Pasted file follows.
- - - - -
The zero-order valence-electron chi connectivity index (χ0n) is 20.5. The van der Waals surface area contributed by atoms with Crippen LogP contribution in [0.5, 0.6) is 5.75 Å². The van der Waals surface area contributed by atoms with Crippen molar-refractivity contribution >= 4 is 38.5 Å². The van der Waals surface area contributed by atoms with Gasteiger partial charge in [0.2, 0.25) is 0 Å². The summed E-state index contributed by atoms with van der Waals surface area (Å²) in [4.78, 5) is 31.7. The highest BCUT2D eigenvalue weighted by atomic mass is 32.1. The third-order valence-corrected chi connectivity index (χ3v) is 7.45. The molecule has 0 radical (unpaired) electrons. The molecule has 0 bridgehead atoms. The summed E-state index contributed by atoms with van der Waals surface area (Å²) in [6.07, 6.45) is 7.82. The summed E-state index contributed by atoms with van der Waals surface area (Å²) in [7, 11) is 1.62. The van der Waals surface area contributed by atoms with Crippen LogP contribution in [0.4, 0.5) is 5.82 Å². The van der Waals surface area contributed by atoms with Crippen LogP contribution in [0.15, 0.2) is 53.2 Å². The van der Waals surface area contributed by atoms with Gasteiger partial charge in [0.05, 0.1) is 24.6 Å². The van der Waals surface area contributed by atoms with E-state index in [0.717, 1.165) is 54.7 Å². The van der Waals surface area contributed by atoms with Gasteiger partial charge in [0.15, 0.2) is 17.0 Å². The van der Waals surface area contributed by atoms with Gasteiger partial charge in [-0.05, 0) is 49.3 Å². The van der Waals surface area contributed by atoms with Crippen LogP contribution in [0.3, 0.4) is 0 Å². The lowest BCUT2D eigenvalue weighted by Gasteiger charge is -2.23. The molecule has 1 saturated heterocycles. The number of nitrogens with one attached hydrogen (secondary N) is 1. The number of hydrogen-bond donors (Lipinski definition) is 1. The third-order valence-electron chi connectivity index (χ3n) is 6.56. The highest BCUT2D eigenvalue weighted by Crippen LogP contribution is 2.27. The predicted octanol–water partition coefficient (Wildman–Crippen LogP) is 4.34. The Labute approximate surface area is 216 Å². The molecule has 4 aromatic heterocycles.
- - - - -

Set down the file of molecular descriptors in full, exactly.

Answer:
The zero-order valence-electron chi connectivity index (χ0n) is 20.5. The van der Waals surface area contributed by atoms with Crippen LogP contribution in [0.5, 0.6) is 5.75 Å². The van der Waals surface area contributed by atoms with Crippen molar-refractivity contribution >= 4 is 38.5 Å². The van der Waals surface area contributed by atoms with Gasteiger partial charge in [0.2, 0.25) is 0 Å². The summed E-state index contributed by atoms with van der Waals surface area (Å²) in [4.78, 5) is 31.7. The highest BCUT2D eigenvalue weighted by atomic mass is 32.1. The third-order valence-corrected chi connectivity index (χ3v) is 7.45. The molecule has 0 radical (unpaired) electrons. The molecule has 0 bridgehead atoms. The summed E-state index contributed by atoms with van der Waals surface area (Å²) in [6.07, 6.45) is 7.82. The summed E-state index contributed by atoms with van der Waals surface area (Å²) in [7, 11) is 1.62. The van der Waals surface area contributed by atoms with Crippen LogP contribution in [0.4, 0.5) is 5.82 Å². The van der Waals surface area contributed by atoms with Crippen LogP contribution in [0.15, 0.2) is 53.2 Å². The van der Waals surface area contributed by atoms with Gasteiger partial charge in [0.05, 0.1) is 24.6 Å². The van der Waals surface area contributed by atoms with E-state index in [0.717, 1.165) is 54.7 Å². The van der Waals surface area contributed by atoms with Gasteiger partial charge in [0.15, 0.2) is 17.0 Å². The van der Waals surface area contributed by atoms with Gasteiger partial charge in [-0.05, 0) is 49.3 Å². The van der Waals surface area contributed by atoms with Crippen LogP contribution in [0.3, 0.4) is 0 Å². The lowest BCUT2D eigenvalue weighted by Gasteiger charge is -2.23. The molecule has 1 saturated heterocycles. The number of nitrogens with one attached hydrogen (secondary N) is 1. The number of hydrogen-bond donors (Lipinski definition) is 1. The third-order valence-electron chi connectivity index (χ3n) is 6.56. The highest BCUT2D eigenvalue weighted by Crippen LogP contribution is 2.27. The predicted octanol–water partition coefficient (Wildman–Crippen LogP) is 4.34. The Labute approximate surface area is 216 Å². The molecule has 4 aromatic heterocycles.